Manila, Philippines – Election spending is going to be one of the biggest contributors to economic growth this 2012 and 2013, giving the government confidence that it may exceed existing growth targets. The official economic growth targets are set at 5% to 6% in 2012 and 6% to 7% target in 2013. In an interview on Monday, October 1, Budget Secretary Florencio B. Abad said with the 2013 mid-term polls just around the corner, the country may already see some election spending toward the end of the year.
Abad said this will be on top of the holiday consumer spending that Christmas and New Year usually contribute to the growth of gross domestic product (GDP), which measures the local economy. Total consumption traditionally accounts for around 70% of GDP. The 2010 growth of 7. 3% — the highest in 34 years — should be instructive, said Abad. That year was another election year. “I don’t know to what extent [election spending will boost 2013 economy], but you saw 2010,” the Cabinet member said.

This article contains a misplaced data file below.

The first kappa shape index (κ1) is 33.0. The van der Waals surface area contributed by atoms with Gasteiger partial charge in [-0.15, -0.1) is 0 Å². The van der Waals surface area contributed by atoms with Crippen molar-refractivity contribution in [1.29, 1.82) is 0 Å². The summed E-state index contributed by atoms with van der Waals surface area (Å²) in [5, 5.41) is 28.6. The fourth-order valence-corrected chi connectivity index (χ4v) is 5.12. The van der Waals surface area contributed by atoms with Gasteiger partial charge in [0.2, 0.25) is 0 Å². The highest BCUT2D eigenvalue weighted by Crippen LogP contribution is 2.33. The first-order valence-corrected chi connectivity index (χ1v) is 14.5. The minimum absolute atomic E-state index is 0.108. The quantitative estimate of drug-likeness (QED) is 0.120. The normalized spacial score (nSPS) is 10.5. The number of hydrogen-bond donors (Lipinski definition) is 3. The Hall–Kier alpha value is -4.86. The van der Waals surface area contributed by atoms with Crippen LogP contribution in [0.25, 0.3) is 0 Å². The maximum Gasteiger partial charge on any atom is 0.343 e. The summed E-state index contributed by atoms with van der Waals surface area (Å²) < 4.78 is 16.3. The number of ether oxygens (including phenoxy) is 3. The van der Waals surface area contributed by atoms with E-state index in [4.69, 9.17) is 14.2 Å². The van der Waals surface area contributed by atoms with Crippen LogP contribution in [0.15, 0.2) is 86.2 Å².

In the first 6 months of 2012, the economy already grew 6. 1%, higher than the full-year target of 5% to 6%. To meet the year’s target, the local economy only needs to grow 4% at the least in the June to December period. Abad said he is banking not only on the strong holiday consumption and election spending toward the end of the year, but also on government’s own spending, especially in infrastructure projects. He said the government still has a lot of funds to spend. By end-August, the government spent only 85% of its budget.
Some of these upcoming expenses will be on social and infrastructure projects under the Aquino government’s Public Private Partnerships (PPPs) scheme. “The President has grounds to be optimistic. The preparations for the elections and the rollout of the PPPs, he has firm basis for projecting something optimistic. We just want to be able to target at least the high end,” Abad said. “Christmas is the time where Christmas and campaigning mix… The rush for spending for Christmas and preparations for the elections will further boost the economy,” he added.